GREEN BAY - Football almost always features 11 players, but take four off the field for each team, and you arrive at an important tool for improvement. That's according to Chris Greisen, a Sturgeon Bay High School product who played for both the Cowboys and Cardinals in the NFL and for several arena football teams. He says he's seen an increase in 7-on-7 high school football tournaments around the country, especially in places like Texas and Florida.
"You can really see the difference in the quality of play between those kids and up here in Northeast Wisconsin," said Greisen, who will start as a teacher and quarterbacks coach at Notre Dame Academy this year. "Being from Sturgeon Bay, living here in Green Bay now, I felt part of my obligation was just to improve football."
Because of that, Greisen hosted the Midwest Elite 7-on-7 Tournament Saturday at Notre Dame. The event featured nine teams from eight area high schools. They took the field, playing 25-minute games. The rules are the same as traditional football, except with no linemen; quarterbacks have a set amount of time to throw a pass or it's ruled a coverage sack.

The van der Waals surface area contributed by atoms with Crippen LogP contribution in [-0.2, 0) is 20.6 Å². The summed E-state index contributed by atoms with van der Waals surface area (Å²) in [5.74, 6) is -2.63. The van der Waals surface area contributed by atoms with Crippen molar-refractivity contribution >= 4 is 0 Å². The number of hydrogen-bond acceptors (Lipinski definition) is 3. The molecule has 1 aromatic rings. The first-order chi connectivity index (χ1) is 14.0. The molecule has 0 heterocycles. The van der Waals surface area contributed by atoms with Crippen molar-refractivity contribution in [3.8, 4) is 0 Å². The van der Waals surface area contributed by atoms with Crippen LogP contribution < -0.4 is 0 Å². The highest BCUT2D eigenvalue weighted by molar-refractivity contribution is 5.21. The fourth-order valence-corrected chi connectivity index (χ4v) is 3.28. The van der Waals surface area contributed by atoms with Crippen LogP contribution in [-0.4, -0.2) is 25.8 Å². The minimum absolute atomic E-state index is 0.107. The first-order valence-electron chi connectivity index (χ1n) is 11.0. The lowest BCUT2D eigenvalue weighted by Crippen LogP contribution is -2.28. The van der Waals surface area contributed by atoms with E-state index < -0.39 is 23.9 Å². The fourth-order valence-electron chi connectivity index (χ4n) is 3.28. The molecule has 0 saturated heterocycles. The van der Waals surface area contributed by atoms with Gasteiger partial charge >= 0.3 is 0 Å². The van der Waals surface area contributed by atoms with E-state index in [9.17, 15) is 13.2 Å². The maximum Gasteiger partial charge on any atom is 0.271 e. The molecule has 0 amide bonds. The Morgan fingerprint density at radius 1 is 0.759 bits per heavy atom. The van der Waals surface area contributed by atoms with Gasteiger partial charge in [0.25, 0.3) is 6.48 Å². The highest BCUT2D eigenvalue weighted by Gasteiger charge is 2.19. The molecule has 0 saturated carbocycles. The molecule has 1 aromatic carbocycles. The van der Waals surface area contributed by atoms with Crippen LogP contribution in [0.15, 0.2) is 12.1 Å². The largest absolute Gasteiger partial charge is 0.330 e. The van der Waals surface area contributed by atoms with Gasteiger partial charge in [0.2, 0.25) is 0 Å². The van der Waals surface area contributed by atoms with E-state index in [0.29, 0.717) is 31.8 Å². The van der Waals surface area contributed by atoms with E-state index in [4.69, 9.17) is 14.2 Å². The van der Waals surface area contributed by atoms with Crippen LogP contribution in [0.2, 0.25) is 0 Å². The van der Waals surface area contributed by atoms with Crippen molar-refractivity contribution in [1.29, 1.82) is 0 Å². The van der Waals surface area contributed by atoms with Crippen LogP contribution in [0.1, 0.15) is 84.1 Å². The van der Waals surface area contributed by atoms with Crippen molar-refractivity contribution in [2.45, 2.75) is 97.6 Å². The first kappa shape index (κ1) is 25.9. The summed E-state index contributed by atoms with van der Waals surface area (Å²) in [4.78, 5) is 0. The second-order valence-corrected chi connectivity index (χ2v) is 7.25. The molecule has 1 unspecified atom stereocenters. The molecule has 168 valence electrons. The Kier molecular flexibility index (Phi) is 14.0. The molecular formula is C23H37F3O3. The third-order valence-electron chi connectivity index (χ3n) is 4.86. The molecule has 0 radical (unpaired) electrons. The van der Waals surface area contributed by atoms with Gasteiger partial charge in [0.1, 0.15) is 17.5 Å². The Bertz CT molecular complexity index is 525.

"It's great competition, get to see how you match up with teams from around the area," said Bay Port quarterback Alec Ingold. "It's a great opportunity to get with the guys."
Greisen, who works with quarterbacks on an individual level, says that's the position that can really benefit from this type of tournament. Players agree.
"[The tournament] helps with my reads," said Hortonville quarterback Andrew Thompson. "We come out here, install our playbook, get everyone used to the playbook, it really helps developing our program and our receivers before the season."
Thompson's Hortonville squad ended up winning the tournament, beating Bay Port in the championship game.
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